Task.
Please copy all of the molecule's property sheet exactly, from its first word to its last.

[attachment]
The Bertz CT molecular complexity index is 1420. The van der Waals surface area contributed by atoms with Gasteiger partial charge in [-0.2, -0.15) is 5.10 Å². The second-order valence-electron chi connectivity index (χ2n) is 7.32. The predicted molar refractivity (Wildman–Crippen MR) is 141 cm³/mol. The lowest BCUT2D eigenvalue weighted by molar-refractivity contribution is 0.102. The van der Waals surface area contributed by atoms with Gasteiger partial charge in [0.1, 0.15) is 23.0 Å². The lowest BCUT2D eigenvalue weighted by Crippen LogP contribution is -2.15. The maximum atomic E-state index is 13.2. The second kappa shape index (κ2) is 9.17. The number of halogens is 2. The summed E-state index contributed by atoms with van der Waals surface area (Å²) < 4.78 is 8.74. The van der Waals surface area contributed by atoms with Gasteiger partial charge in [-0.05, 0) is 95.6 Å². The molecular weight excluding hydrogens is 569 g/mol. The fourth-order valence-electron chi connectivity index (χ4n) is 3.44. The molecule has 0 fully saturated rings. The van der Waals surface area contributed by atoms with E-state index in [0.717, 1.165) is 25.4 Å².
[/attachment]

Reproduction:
The Bertz CT molecular complexity index is 1420. The van der Waals surface area contributed by atoms with Gasteiger partial charge in [-0.2, -0.15) is 5.10 Å². The second-order valence-electron chi connectivity index (χ2n) is 7.32. The predicted molar refractivity (Wildman–Crippen MR) is 141 cm³/mol. The lowest BCUT2D eigenvalue weighted by molar-refractivity contribution is 0.102. The van der Waals surface area contributed by atoms with Gasteiger partial charge in [0.1, 0.15) is 23.0 Å². The lowest BCUT2D eigenvalue weighted by Crippen LogP contribution is -2.15. The maximum atomic E-state index is 13.2. The second kappa shape index (κ2) is 9.17. The number of halogens is 2. The summed E-state index contributed by atoms with van der Waals surface area (Å²) < 4.78 is 8.74. The van der Waals surface area contributed by atoms with Gasteiger partial charge in [-0.05, 0) is 95.6 Å². The molecular weight excluding hydrogens is 569 g/mol. The fourth-order valence-electron chi connectivity index (χ4n) is 3.44. The molecule has 0 fully saturated rings. The van der Waals surface area contributed by atoms with E-state index in [0.717, 1.165) is 25.4 Å².